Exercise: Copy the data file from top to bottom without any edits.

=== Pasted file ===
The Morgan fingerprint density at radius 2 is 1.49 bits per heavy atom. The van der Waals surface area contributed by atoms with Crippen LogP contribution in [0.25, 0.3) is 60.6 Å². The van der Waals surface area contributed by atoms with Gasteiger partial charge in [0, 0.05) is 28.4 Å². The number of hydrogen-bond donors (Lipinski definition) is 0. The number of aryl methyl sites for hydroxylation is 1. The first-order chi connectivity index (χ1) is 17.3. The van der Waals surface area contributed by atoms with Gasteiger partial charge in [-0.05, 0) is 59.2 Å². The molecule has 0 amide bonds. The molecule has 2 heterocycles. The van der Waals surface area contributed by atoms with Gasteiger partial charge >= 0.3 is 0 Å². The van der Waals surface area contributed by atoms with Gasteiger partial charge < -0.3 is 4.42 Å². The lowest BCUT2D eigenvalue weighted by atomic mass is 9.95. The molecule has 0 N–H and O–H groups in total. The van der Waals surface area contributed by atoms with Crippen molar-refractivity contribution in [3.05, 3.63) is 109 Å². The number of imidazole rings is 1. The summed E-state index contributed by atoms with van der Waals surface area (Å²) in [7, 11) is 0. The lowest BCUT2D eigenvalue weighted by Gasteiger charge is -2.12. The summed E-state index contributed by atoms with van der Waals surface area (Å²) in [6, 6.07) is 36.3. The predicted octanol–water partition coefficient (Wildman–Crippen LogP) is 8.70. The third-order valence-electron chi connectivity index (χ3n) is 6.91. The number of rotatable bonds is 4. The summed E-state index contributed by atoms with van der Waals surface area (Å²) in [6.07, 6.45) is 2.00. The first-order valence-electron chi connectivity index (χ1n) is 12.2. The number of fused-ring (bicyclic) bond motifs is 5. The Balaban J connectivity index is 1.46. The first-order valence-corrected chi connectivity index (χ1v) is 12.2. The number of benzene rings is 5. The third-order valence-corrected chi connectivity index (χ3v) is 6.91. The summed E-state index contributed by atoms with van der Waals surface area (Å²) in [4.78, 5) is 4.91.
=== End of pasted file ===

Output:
The Morgan fingerprint density at radius 2 is 1.49 bits per heavy atom. The van der Waals surface area contributed by atoms with Crippen LogP contribution in [0.25, 0.3) is 60.6 Å². The van der Waals surface area contributed by atoms with Gasteiger partial charge in [0, 0.05) is 28.4 Å². The number of hydrogen-bond donors (Lipinski definition) is 0. The number of aryl methyl sites for hydroxylation is 1. The first-order chi connectivity index (χ1) is 17.3. The van der Waals surface area contributed by atoms with Gasteiger partial charge in [-0.05, 0) is 59.2 Å². The molecule has 0 amide bonds. The molecule has 2 heterocycles. The van der Waals surface area contributed by atoms with Gasteiger partial charge >= 0.3 is 0 Å². The van der Waals surface area contributed by atoms with Gasteiger partial charge < -0.3 is 4.42 Å². The lowest BCUT2D eigenvalue weighted by atomic mass is 9.95. The molecule has 0 N–H and O–H groups in total. The van der Waals surface area contributed by atoms with Crippen molar-refractivity contribution in [3.05, 3.63) is 109 Å². The number of imidazole rings is 1. The summed E-state index contributed by atoms with van der Waals surface area (Å²) in [7, 11) is 0. The lowest BCUT2D eigenvalue weighted by Gasteiger charge is -2.12. The summed E-state index contributed by atoms with van der Waals surface area (Å²) in [6, 6.07) is 36.3. The predicted octanol–water partition coefficient (Wildman–Crippen LogP) is 8.70. The third-order valence-electron chi connectivity index (χ3n) is 6.91. The number of rotatable bonds is 4. The summed E-state index contributed by atoms with van der Waals surface area (Å²) in [6.07, 6.45) is 2.00. The first-order valence-electron chi connectivity index (χ1n) is 12.2. The number of fused-ring (bicyclic) bond motifs is 5. The Balaban J connectivity index is 1.46. The first-order valence-corrected chi connectivity index (χ1v) is 12.2. The number of benzene rings is 5. The third-order valence-corrected chi connectivity index (χ3v) is 6.91. The summed E-state index contributed by atoms with van der Waals surface area (Å²) in [4.78, 5) is 4.91.